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A comprehensive beginner’s guide to trail running

Photo by Tobias Macphee/Tandemstock.com

This article originally appeared in our March 2015 issue.

So you want to be a trail runner?

Maybe you’re a seasoned road veteran who wants to mix up your routine. Maybe you’re a running rookie altogether. Maybe you feel the call of the wild, beckoned by YouTube footage of runners prancing up and down mountains. Maybe you have a friend or colleague who can’t stop talking about her latest group trail run, and you want to see what all the fuss is about.

Whatever your reasons, congratulations! Call us biased here at Trail Runner, but we feel trail running is a great way to spend your time. Every run is like an adventure rather than a grind, and you will discover new places, both far off (maybe farther than you ever thought you’d be able to run) and hidden right under your nose in the unpaved nooks and crevasses of your hometown.

Whether you have ample time to devote to this new hobby or are simply looking for a quick daily breather from the hassles of life, you will be happier, healthier and more energized as a trail runner. You will challenge yourself mentally and physically, and, along the way, you will see great new things and meet great new people.

So, if you’re ready to get off road, read on. We’ve asked some of the fastest, smartest and most resourceful people in the trail-running world for their advice on how to get started—where to go, how to do it safely, how to fuel and train, what gear to pick out and, most importantly, how to fully enjoy the experience.

Photo by Ken Etzel


Trail running is truly as simple as taking a normal run and doing it on dirt. So, first, you’ll need to find some trails.

“If you think you don’t live near good trails, I’d encourage you to look at a map,” says Bryon Powell, Editor-in-Chief of the trail-running blog iRunFar.com. “Look for the green-colored areas indicating parks and public lands and then explore them.” Powell, when he lived in Washington, D.C., says he would connect a multitude of small parks into trail/road hybrid runs. “Even if a majority of each of these runs was on pavement, a few miles of singletrack completely changed the feel of them.”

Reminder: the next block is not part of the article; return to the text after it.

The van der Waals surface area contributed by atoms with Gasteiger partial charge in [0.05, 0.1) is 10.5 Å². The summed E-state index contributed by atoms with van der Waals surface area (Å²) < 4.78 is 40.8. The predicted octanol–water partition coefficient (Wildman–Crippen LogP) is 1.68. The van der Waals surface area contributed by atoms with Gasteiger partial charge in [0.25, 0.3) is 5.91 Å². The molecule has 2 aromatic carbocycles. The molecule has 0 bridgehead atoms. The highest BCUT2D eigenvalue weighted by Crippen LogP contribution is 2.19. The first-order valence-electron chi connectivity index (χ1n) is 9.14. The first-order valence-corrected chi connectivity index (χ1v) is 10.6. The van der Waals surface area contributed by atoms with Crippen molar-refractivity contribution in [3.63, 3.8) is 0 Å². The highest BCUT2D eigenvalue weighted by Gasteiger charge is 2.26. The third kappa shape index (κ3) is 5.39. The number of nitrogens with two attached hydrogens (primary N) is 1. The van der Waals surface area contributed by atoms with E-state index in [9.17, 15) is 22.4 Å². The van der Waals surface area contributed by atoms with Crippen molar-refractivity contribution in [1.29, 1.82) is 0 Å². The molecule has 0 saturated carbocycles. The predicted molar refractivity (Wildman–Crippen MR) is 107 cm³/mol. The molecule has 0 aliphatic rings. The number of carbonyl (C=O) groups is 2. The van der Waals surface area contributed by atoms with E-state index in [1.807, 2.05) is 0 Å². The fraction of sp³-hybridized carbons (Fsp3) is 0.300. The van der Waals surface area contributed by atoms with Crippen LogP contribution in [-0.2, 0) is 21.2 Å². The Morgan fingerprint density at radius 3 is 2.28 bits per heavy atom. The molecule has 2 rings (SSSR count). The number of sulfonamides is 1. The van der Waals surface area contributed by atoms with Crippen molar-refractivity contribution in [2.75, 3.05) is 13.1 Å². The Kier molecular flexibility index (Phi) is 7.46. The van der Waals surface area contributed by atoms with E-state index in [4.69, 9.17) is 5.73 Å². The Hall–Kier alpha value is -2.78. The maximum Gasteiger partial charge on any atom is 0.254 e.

A local trail-running group can provide both training camaraderie and a wealth of information on local races and places to train. (Trail Runner‘s Trail Club Finder has a listing of trail-running clubs by region in the U.S. and abroad.)

And do some good old-fashioned networking. “If there’s a running store or a specialty-outdoor store, chatting with an employee there can get you in touch with a trail runner who’ll have insight into trails, groups and races,” says Powell. “Likewise, contacting a local race director can get your foot in the door of the community. Of course, if you actually go to a race, you can open up a world of opportunity.”


To put it simply, trail running is a bit different than road running.

“When I first started running on trails, I was not only surprised by how slow my mile splits were, despite putting out more effort, but I was also surprised how much focus technical trails require,” says Megan Roche, 24, of Sunnyvale, California, who won the 2014 US 50K Trail Championship. “On roads, you can zone out or have extensive conversations with training partners; but on trails, as soon as you look up to admire the beautiful views, bam, you might roll your ankle or face plant.”

If you obsess over paces, splits and distances, you will need to let go and relax. Undulating terrain and significant elevation gain and loss, to say nothing of tricky footing, will require that you slow down and shift gears regularly. Trail running is all about maintaining a steady effort, not a metronomic pace.